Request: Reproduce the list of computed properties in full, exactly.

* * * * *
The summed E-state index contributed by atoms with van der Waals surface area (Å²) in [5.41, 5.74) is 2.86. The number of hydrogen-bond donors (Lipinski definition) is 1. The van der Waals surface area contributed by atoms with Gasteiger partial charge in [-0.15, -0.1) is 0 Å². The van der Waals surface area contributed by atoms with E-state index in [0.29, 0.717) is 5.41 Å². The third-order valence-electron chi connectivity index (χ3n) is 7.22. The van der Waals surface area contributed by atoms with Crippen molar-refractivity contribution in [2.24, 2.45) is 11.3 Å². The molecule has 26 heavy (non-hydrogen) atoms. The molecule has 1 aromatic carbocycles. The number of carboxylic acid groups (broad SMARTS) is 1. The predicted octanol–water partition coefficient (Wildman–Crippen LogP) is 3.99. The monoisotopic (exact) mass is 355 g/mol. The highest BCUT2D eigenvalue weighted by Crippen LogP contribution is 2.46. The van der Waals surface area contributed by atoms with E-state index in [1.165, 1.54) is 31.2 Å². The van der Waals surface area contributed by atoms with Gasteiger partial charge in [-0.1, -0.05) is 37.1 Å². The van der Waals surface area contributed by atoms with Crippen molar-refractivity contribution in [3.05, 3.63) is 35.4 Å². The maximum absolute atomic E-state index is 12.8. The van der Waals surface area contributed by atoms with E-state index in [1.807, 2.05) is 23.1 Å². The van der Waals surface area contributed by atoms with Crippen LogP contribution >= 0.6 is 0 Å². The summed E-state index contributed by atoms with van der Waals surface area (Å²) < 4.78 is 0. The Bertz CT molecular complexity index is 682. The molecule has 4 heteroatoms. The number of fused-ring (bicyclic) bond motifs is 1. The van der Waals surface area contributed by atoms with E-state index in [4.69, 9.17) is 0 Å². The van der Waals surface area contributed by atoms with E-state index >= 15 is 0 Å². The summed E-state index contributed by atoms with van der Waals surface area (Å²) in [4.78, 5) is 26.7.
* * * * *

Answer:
The summed E-state index contributed by atoms with van der Waals surface area (Å²) in [5.41, 5.74) is 2.86. The number of hydrogen-bond donors (Lipinski definition) is 1. The van der Waals surface area contributed by atoms with Gasteiger partial charge in [-0.15, -0.1) is 0 Å². The van der Waals surface area contributed by atoms with E-state index in [0.29, 0.717) is 5.41 Å². The third-order valence-electron chi connectivity index (χ3n) is 7.22. The van der Waals surface area contributed by atoms with Crippen molar-refractivity contribution in [2.24, 2.45) is 11.3 Å². The molecule has 26 heavy (non-hydrogen) atoms. The molecule has 1 aromatic carbocycles. The number of carboxylic acid groups (broad SMARTS) is 1. The predicted octanol–water partition coefficient (Wildman–Crippen LogP) is 3.99. The monoisotopic (exact) mass is 355 g/mol. The highest BCUT2D eigenvalue weighted by Crippen LogP contribution is 2.46. The van der Waals surface area contributed by atoms with E-state index in [1.165, 1.54) is 31.2 Å². The van der Waals surface area contributed by atoms with Gasteiger partial charge in [-0.1, -0.05) is 37.1 Å². The van der Waals surface area contributed by atoms with Crippen molar-refractivity contribution in [3.05, 3.63) is 35.4 Å². The maximum absolute atomic E-state index is 12.8. The van der Waals surface area contributed by atoms with E-state index in [1.807, 2.05) is 23.1 Å². The van der Waals surface area contributed by atoms with Crippen LogP contribution >= 0.6 is 0 Å². The summed E-state index contributed by atoms with van der Waals surface area (Å²) < 4.78 is 0. The Bertz CT molecular complexity index is 682. The molecule has 4 heteroatoms. The number of fused-ring (bicyclic) bond motifs is 1. The van der Waals surface area contributed by atoms with E-state index in [4.69, 9.17) is 0 Å². The van der Waals surface area contributed by atoms with E-state index >= 15 is 0 Å². The summed E-state index contributed by atoms with van der Waals surface area (Å²) in [4.78, 5) is 26.7.